Daisy Jones & The Six
by Taylor Jenkins Reid
Everyone knows Daisy Jones & The Six, but nobody knows the reason behind their split at the absolute height of their popularity . . . until now.
Daisy is a girl coming of age in L.A. in the late sixties, sneaking into clubs on the Sunset Strip, sleeping with rock stars, and dreaming of singing at the Whisky a Go Go. The sex and drugs are thrilling, but it’s the rock and roll she loves most. By the time she’s twenty, her voice is getting noticed, and she has the kind of heedless beauty that makes people do crazy things.
Also getting noticed is The Six, a band led by the brooding Billy Dunne. On the eve of their first tour, his girlfriend Camila finds out she’s pregnant, and with the pressure of impending fatherhood and fame, Billy goes a little wild on the road.
Daisy and Billy cross paths when a producer realizes that the key to supercharged success is to put the two together. What happens next will become the stuff of legend.
The making of that legend is chronicled in this riveting and unforgettable novel, written as an oral history of one of the biggest bands of the seventies. Taylor Jenkins Reid is a talented writer who takes her work to a new level with Daisy Jones & The Six, brilliantly capturing a place and time in an utterly distinctive voice.
After hearing nothing but gushing reviews about ‘Seven Husbands of Evelyn Hugo’ last year, I knew that I needed to not expect too much from the author because for one, this was a very different type of book compared to Evelyn Hugo from what I have heard and second, well, can’t be too hyped about a book otherwise it kinda hinders the enjoyment of the book, I think.
So, with that in mind, I started my reading. The format of the book took me a bit to get used to but I am of the opinion that perhaps nothing else could have worked well with this one. I am sure there are people who wouldn’t find this format to their tastes and I can totally see why that could be. Then there’s the fact that while those interviews work well to help us understand what happened, there was something missing from the book. I couldn’t really feel the characters, if you know what I mean and the format of the book is to be blamed for that, perhaps.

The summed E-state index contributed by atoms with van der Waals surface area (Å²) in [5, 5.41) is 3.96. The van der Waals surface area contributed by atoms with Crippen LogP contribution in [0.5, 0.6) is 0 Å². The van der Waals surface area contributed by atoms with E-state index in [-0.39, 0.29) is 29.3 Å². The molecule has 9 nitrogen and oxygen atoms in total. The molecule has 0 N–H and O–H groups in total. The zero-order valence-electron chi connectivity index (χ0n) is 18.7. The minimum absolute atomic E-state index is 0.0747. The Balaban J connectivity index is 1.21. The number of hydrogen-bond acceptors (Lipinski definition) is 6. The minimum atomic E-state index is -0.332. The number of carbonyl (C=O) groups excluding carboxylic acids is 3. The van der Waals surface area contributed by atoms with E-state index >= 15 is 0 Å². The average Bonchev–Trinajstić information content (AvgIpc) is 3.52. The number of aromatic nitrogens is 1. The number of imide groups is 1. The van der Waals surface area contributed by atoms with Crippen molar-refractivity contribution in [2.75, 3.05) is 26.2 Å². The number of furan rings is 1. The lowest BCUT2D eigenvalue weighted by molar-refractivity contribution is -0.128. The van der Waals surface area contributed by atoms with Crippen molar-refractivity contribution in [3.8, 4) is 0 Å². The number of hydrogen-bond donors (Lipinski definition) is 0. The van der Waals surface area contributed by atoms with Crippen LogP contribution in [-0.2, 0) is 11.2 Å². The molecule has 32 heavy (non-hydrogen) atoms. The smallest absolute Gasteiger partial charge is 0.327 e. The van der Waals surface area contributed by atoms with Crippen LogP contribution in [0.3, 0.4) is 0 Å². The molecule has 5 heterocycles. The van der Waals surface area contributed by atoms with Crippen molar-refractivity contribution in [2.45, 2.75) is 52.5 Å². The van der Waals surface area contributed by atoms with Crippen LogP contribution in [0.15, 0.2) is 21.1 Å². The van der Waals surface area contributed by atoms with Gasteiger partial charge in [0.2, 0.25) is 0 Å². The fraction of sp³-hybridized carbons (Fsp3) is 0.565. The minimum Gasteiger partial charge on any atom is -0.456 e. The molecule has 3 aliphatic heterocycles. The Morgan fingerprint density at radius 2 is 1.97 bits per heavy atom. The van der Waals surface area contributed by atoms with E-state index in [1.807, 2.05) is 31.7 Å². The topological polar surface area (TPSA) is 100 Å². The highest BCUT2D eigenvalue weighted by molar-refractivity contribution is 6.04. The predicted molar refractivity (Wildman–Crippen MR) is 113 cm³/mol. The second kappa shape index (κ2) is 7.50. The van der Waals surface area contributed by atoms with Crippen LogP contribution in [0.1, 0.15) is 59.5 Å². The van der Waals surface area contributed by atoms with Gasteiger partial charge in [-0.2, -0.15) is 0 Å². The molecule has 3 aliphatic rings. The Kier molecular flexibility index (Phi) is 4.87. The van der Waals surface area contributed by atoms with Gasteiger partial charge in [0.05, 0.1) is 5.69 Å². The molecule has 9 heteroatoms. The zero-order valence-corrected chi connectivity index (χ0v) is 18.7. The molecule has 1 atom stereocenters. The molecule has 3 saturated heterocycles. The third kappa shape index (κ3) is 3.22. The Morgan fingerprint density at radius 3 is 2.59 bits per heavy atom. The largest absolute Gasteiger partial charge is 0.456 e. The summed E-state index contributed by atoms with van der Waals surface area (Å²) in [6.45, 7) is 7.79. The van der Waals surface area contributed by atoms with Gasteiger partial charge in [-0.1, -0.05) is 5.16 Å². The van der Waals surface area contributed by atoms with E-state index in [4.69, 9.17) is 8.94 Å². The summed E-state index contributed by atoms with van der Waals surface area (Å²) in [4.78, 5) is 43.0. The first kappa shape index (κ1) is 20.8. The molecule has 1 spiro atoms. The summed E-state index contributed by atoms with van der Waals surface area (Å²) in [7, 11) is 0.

I am not saying that I didn’t like this book but perhaps, this wasn’t the book I should have chosen as an introduction to this author. It might colour whether I pick up her books or not. I hope that’s not the case but I am moody so who really knows. There’s also the matter of characters and how they were used in a way that meant that I didn’t really want to know more about them? Some of the secondary characters felt unnecessary and too bland, I wish they were more fleshed out to give a more genuine feel to the book.
Apart from this, I did enjoy the book. There’s a reason I gave it four stars, after all. I think, in a very odd way, this was my introduction to the music scene in sixties and seventies in LA. I have absolutely no idea how much of that is faithful to the history because I wasn’t born in America and my childhood was basically spent in being interested in all things Bollywood. So that was enlightening to say the least. I really loved the way Daisy’s journey was shown along with Billy and his band.
I really enjoyed the relationship between Daisy and Billy, they were approaching the collab from such different angles and it was fun to see that. Billy and Camila’s relationship was a bit hard to digest for me, Camila was too good a person for me swallow and that might be my fault. She’s too good for him but I like that there was a change in Billy because of Camila. The rest of the band and their internal relationships were also interesting, I really liked Karen. She was so well written. She was also so unapologetic about her wants, her wishes.
I wish I could have enjoyed this novel more but I can safely say that this one was pretty good on its own. I have seen mixed reviews of this one and I agree with most of the points made but overall, I did enjoy it.